The distribution of pathogens depends not only upon the age of the patient but also upon the region of the world. As an example, epidemics of meningitis due to N. meningitidis occur throughout the developing world, particularly in sub-Saharan Africa, but are uncommon in the United States and Europe. In African countries with high rates of human immunodeficiency virus (HIV) infection, the majority of meningitis cases are caused by S. pneumoniae, which has been associated with a high mortality rate.Streptococcus suis is an emerging zoonosis that causes meningitis in Asia and has been linked to exposure to pigs or pork. It is the most frequent cause of bacterial meningitis in adults in southern Vietnam. Although most cases have been sporadic, an outbreak of S. suis infection occurred in Sichuan Province, China, in 2005
Health-care associated meningitis
Meningitis may also be associated with a variety of invasive procedures or head trauma. This has often been classified as nosocomial meningitis because a different spectrum of microorganisms (ie, gram-negative bacilli and staphylococci) is more likely to be implicated than that associated with community-acquired meningitis. These patients often present with clinical symptoms during hospitalization or after hospital discharge, so the term healthcare-associated meningitis is more representative of the diverse mechanisms that can lead to this illness than nosocomial meningitis. Healthcare-associated meningitis is primarily a disease of neurosurgical patients. Two large series reported a meningitis incidence of 0.3 and 1.5 percent, respectively, after neurosurgical procedures. Specific risk factors for the development of meningitis include craniotomy, placement of ventricular or lumbar catheters, and head trauma.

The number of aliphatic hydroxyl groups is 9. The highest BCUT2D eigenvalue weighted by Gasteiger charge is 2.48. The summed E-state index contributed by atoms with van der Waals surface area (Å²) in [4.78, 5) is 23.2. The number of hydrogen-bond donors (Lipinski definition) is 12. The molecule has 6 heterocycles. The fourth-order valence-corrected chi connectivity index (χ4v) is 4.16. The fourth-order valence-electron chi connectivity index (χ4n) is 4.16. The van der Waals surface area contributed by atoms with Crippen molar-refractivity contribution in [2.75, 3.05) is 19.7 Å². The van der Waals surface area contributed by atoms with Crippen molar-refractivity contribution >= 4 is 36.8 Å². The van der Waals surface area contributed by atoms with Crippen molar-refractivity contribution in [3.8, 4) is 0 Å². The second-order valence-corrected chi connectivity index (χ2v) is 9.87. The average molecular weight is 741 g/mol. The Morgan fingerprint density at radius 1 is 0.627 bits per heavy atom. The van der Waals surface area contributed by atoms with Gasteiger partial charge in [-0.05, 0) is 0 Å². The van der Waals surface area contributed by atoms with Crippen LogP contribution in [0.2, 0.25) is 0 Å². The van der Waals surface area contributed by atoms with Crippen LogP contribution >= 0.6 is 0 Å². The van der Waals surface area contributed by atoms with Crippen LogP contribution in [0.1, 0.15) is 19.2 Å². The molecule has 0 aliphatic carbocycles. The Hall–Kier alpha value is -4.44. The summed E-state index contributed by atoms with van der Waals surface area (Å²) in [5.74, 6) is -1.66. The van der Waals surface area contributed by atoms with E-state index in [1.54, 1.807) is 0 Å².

The distribution of causative organisms is appreciably different in healthcare-associated meningitis compared with community-acquired meningitis. In one series,